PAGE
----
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BARBICAN LIFE


IT Corner


MALWARE – AN OVERVIEW, and How to Stay Safe Online


Barbican-based Dan Hobart tells us all about computer viruses, trojans, worms and other malicious programs which can make life difficult, or impossible, for the computer user


M


alware (meaning “malicious software” – a term that includes viruses, trojans, worms , rootkits, ad-ware and


spyware) is the single biggest cause of PC problems in the world today. Common symptoms of malware include unsolicited pop-up windows offering security or anti-virus products, ‘browser hooks’ which redirect your web browsing attempts when searching or typing an address in the address bar, and repeated error messages suggesting a virus or disk problem is affecting the system.


The primary purpose of malware is to


make money by selling bogus products, generate affiliate revenue by forcing websites upon users, and in the most grave instances, attempt to steal information stored on the PC such as usernames, passwords, addresses, etc for the purposes of identity theft and credit card fraud. Additionally, some malware exists simply that its owners may call upon the infected machine’s resources when needed (this is known as a bot-net). Millions of infected machines can be used to bring down websites with Denial of Service (DOS) attacks, or email spam campaigns. Removing malware can be a difficult process. Despite the continual cat-and- mouse game that exists between malware authors and anti-virus software developers, the surest way to eradicate a malware infection is to wipe the machine and reinstall everything, This is because malware often has tertiary effects which are not dealt with when an anti-virus product removes the infected files – such as the opening of back-doors and vulnerabilities within the system that allow subsequent malware infections much more easily.


Indeed, it’s a fairly common occurrence to employ an anti-virus product to successfully remove a virus, only for that same virus to resurface after rebooting the machine. With persistence however, it is possible to remove at least the most obnoxious effects of an infection with a combination of products and manually removing files and editing corrupted registry entries. However – this may not be sufficient if the PC contains sensitive information, as the machine can no longer be considered trustworthy. Clearly prevention is much better than a cure when it comes to malware, and this falls not just to anti-malware solutions, but also user education. Quite simply – do you have a feel for how your machine normally behaves? Do you understand the question that Internet Explorer is asking you when you clicked on that link? Blindly answering “yes” to every question your computer asks you will greatly increase your chances of suffering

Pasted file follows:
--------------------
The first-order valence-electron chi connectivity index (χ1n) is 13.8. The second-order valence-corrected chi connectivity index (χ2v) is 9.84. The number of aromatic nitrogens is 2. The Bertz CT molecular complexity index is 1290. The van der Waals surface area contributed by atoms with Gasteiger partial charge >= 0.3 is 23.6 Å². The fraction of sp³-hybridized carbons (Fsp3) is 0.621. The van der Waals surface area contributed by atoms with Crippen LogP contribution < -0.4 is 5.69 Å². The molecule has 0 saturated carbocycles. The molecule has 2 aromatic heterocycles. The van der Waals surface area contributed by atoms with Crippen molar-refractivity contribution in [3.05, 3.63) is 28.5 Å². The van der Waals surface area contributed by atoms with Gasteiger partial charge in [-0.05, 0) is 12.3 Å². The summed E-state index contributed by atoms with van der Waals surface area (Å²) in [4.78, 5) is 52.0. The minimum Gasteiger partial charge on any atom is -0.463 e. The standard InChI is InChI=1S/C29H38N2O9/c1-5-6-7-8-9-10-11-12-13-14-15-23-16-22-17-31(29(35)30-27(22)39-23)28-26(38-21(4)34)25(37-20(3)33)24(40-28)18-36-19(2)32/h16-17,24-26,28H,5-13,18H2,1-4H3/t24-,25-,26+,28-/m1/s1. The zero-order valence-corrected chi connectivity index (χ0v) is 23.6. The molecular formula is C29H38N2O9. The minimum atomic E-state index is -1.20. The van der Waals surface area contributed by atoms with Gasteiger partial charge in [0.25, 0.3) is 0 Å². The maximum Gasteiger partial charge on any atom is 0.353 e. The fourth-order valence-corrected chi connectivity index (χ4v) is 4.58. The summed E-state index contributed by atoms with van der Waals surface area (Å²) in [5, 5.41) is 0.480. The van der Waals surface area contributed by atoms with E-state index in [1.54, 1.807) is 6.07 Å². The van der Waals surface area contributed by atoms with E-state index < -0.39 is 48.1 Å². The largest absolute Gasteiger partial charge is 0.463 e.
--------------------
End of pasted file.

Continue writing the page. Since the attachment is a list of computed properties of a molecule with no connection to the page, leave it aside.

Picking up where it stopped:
a malware infection – whether or not you’re running anti-virus software. The vast majority of malicious software enters your machine via infected or malicious web pages. And those pages are not hard to spot – is your web browser starting to bombard you with questions and warnings? Are you starting to see popup windows? A well-behaved website will quietly present you with information – all others should be treated with caution.


Never have more than one resident anti-virus product on your machine, as this will render both ineffective. It’s fine to install numerous on-demand anti- malware solutions, as they only run when you ask them to scan the machine. You could for instance install the free versions of AVG and Malwarebytes as AVG will remain resident, scanning all your files, links and emails as they are accessed, while Malwarebytes can be used to manually scan the machine periodically for anything that ‘slipped


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Example of a Fake Anti- Virus warning


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